Demand and supply in the air cargo market will return to pre-crisis balance no earlier than 2025.
Major players in the aviation industry and shippers recently gathered in Copenhagen to discuss the prospects for the development of air cargo transportation at the Nordic Air Cargo 2022 symposium. All of them came to one common conclusion - the return of the balance of supply and demand to the pre-crisis level in the next three years will not happen. Many airlines, including ZetAvia, were waiting for the results of this event in order to correctly assess the situation on the market and make the most of the available opportunities.
The panellists at the symposium said cargo capacity could reach 2019 levels as early as 2023, but rebalancing will be hampered by continued growth in air travel demand amid congested container ports, supply chain disruptions and growing e-commerce. At the same time, a number of speakers noted that in the coming months, there may be a drop in demand for air cargo transportation due to lower consumer spending due to high inflation. However, everyone agreed that disruptions and high shipping costs will continue to drive the use of air travel to support a regular supply chain.
Let's look at the numbers. Air freight demand in March 2022 was down 4.5% from March 2021 and 6.5% from 2019, according to CLIVE Data Services, part of Xeneta, a leading sea to air rate benchmarking platform. year, which according to Xeneta indicates "...a sudden halt in the trend of recovery in recent months after the peak disruption due to the pandemic over the past two years." Throughput in March was down 3% from 2021 and 14% from 2019 levels. As a result, weight and volume dynamic load factors were 66%, in line with 2019 levels and six percentage points lower than in 2021 after hitting record levels in the same year. Despite the fact that in March this year the aircraft were less loaded than a year ago, the rates actually increased by 27% year on year and by 141% compared to rates two years earlier. Xeneta analysts say the air and sea shipping markets are in general turmoil right now, with shippers and consumers paying the price. And if the first two months of 2022 were all about the growing resilience of the air travel market and recovery to pre-pandemic levels, the data for March showed how quickly things can change. Analysts at Xeneta called the results of March a step back from the trend observed at the end of last year and the beginning of this year, as well as a clear demonstration of the dependence of the global air transportation market on passenger traffic, disruptions in maritime supplies and geopolitical events.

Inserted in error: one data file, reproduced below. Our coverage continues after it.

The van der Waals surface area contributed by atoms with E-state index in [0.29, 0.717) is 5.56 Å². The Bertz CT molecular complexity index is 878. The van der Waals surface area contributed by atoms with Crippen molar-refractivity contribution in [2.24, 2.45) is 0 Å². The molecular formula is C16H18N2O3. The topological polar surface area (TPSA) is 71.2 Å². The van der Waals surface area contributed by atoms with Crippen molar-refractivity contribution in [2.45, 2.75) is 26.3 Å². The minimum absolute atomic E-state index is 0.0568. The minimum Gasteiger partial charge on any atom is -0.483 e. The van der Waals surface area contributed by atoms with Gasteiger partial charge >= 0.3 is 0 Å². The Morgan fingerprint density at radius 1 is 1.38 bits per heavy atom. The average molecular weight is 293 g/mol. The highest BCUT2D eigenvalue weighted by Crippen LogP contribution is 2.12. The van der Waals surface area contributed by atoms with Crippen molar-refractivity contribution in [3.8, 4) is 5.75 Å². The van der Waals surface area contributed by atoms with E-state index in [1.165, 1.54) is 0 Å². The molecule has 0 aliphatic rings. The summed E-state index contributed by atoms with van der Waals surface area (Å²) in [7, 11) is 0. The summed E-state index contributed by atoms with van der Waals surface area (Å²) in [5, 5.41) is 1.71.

As an aviation expert with more than twenty years of experience, I agree that the volatility in the industry will continue. Exactly how long it will take to restore the balance of supply and demand is difficult to predict, especially given the current uncertainty in the market. However, high interest rates, together with the rising cost of two to four months of cargo on ships, could benefit the air cargo market and fuel demand. I emphasize that during the pandemic, the profitability of container transportation increased by more than 300%, and the typical price difference with air delivery decreased to an average of 5.5 times, although problems with the reliability of maritime transportation remained. In the long term, the consolidation of the shipping market that has taken place should also have a positive impact on the air cargo market, since the current price difference between air and ocean is now the smallest I have ever seen in my twenty-plus years in the aviation business.